Had the pleasure, Monday, of meeting with Judith Hochman, whose Hochman Writing Method has been profiled extensively (for example here) for its remarkable results. By the end of our meeting, my notebook was full of double-underlined insights describing tools for teaching writing better and the nature of the connection between writing and reading. But I keep thinking of one insight in particular- even without going back to check my notes. This was Hochman’s reflection on the difference (and the importance of distinguishing) between editing and revising.
Editing vs. Revision. Editing is fixing basic errors like capitalization, punctuation and spelling. Revising is the task of improving writing-specifically by revising structure or word choice. Generally for writing instruction to be effective we have to make a habit of constantly looking at and re-working what students write. But as Hochman pointed out, Revising is much more rigorous. It’s where the work really happens- where an idea is framed, distilled to its core elements, and brought to life. Editing is fine; revision is critical. Which is important to observe because 1) many (most?) teachers don’t distinguish between the two and 2) if you let students choose–that is if you put a block of text in front of them and say something like “What suggestions do you have to improve it?”–they will generally choose to edit rather than revise, primarily because it is easier to add a missing capital letter than to rework a sentence to use a subordinating conjunction and make your verb more precise and active, say. In fact many teachers, too, will choose editing over revising- for exactly the same reason. We’re drawn to the low hanging fruit, so when we look at text in the classroom there can be a “rigor gap” if we’re not careful to revise more than edit.
Hochman’s teaching approach is to instruct students in the use of common syntactical devices and to practice them over and over, then, once mastered, to have them use those to improve their sentences. One example of that would be to ask students to add an appositive phrase to a sentence that lacks substance. In a video of hers i observed, a teacher at New Dorp High School in Staten Island began editing the student sentence, “Gandhi had an impact.” The teacher first asked her students to use a Turn and Talk to write four good appositives to describe Gandhi. Students then inserted the best of their appositives into the sentence so that it read, for example, “Gandhi, a pacifist and important leader, had an impact.” After the teacher asked her students to add a few more clarifications, the students came up with sentences like: “Gandhi, a pacifist and important leader in India, had a strong impact on society.”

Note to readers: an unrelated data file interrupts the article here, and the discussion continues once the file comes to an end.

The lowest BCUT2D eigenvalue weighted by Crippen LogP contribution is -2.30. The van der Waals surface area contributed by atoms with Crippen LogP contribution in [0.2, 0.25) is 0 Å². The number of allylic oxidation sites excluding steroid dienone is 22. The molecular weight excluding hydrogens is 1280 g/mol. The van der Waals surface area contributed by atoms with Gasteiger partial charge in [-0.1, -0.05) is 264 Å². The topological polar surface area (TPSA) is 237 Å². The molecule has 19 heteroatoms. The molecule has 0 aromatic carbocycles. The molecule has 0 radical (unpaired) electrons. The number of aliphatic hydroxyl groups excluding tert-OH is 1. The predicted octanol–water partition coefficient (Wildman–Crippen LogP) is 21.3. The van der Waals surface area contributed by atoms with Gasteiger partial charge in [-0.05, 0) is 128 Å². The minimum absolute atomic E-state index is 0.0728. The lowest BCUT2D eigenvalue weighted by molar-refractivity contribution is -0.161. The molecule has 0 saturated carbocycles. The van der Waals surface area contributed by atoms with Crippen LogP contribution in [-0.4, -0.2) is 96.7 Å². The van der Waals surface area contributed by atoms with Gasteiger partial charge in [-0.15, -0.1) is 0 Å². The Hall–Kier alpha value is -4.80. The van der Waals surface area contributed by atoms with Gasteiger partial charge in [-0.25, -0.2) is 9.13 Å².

Not only had her students had made this sentence markedly better, it was that they were learning how to use a replicable device, the addition of an appositive phrase, to improve any sentence they might write. That’s the power of a good revision task- it teaches a replicable skill.
With thanks to Judy for the insights, I made a list of some high-value revision tasks teachers could use when looking at student writing. As an aside, rigorous, focused and fungible revision tasks are an ideal tool to combo with Show Call, which, if you’re not familiar with, you should be… and you can read about it here and here; the basic idea is Cold Call + Document Camera = Show Call):
- Take a look at Ivan’s work here. I want you to use a subordinating conjunction to add crucial information.
- Take a look at Ivan’s work here. I want you to rewrite his sentence so it starts with the prepositional phrase “Under the hot sun…”
- Take a look at Ivan’s work here. I want you to add an appositive to describe a key noun and add background and depth to the sentence.
- Take a look at Ivan’s work here. I want you to find two places where more specific technical vocabulary could make his work even better.
- Take a look at Ivan’s work here. I want you to find at least one place where he could replace a direct quotation with a partial or full paraphrase. Be ready to show us how he could write into or out of the quotation.
- Take a look at Ivan’s work here. I want you to find his two best, most dynamic verbs and then find two verbs you could upgrade to make his writing stronger.
- Take a look at Ivan’s work here. I want you to use a phrase beginning with “but” “because” or “so” to improve this sentence.
- Take a look at Ivan’s work here. I want you to take these two sentences and combine them to show how the ideas connect and make your writing more fluid.